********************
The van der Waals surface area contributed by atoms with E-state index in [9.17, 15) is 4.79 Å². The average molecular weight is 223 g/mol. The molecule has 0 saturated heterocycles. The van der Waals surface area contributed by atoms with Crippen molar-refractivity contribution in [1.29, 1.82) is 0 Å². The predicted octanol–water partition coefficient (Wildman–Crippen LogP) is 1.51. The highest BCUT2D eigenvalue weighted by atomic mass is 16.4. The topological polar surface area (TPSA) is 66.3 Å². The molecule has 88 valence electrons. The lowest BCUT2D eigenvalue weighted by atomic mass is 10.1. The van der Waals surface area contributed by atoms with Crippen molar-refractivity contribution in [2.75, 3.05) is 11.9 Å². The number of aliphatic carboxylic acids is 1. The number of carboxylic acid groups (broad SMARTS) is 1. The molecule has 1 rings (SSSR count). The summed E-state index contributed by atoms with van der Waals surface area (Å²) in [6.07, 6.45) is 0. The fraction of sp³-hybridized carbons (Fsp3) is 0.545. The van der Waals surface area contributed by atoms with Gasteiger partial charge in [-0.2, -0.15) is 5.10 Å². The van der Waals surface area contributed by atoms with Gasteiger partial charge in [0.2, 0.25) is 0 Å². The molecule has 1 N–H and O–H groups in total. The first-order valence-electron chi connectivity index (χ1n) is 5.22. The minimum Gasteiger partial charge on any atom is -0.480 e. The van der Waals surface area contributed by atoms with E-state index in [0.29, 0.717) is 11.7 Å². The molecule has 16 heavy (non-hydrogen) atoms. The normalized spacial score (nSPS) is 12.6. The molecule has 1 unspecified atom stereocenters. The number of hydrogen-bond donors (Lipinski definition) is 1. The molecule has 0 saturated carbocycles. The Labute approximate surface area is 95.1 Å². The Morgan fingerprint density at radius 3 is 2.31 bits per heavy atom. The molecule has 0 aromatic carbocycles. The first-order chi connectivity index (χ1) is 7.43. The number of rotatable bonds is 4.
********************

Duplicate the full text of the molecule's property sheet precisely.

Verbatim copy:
The van der Waals surface area contributed by atoms with E-state index in [9.17, 15) is 4.79 Å². The average molecular weight is 223 g/mol. The molecule has 0 saturated heterocycles. The van der Waals surface area contributed by atoms with Crippen molar-refractivity contribution in [1.29, 1.82) is 0 Å². The predicted octanol–water partition coefficient (Wildman–Crippen LogP) is 1.51. The highest BCUT2D eigenvalue weighted by atomic mass is 16.4. The topological polar surface area (TPSA) is 66.3 Å². The molecule has 88 valence electrons. The lowest BCUT2D eigenvalue weighted by atomic mass is 10.1. The van der Waals surface area contributed by atoms with Crippen molar-refractivity contribution in [2.75, 3.05) is 11.9 Å². The number of aliphatic carboxylic acids is 1. The number of carboxylic acid groups (broad SMARTS) is 1. The molecule has 1 rings (SSSR count). The summed E-state index contributed by atoms with van der Waals surface area (Å²) in [6.07, 6.45) is 0. The fraction of sp³-hybridized carbons (Fsp3) is 0.545. The van der Waals surface area contributed by atoms with Gasteiger partial charge in [-0.2, -0.15) is 5.10 Å². The van der Waals surface area contributed by atoms with Gasteiger partial charge in [0.2, 0.25) is 0 Å². The molecule has 1 N–H and O–H groups in total. The first-order valence-electron chi connectivity index (χ1n) is 5.22. The minimum Gasteiger partial charge on any atom is -0.480 e. The van der Waals surface area contributed by atoms with E-state index in [0.29, 0.717) is 11.7 Å². The molecule has 16 heavy (non-hydrogen) atoms. The normalized spacial score (nSPS) is 12.6. The molecule has 1 unspecified atom stereocenters. The number of hydrogen-bond donors (Lipinski definition) is 1. The molecule has 0 saturated carbocycles. The Labute approximate surface area is 95.1 Å². The Morgan fingerprint density at radius 3 is 2.31 bits per heavy atom. The molecule has 0 aromatic carbocycles. The first-order chi connectivity index (χ1) is 7.43. The number of rotatable bonds is 4.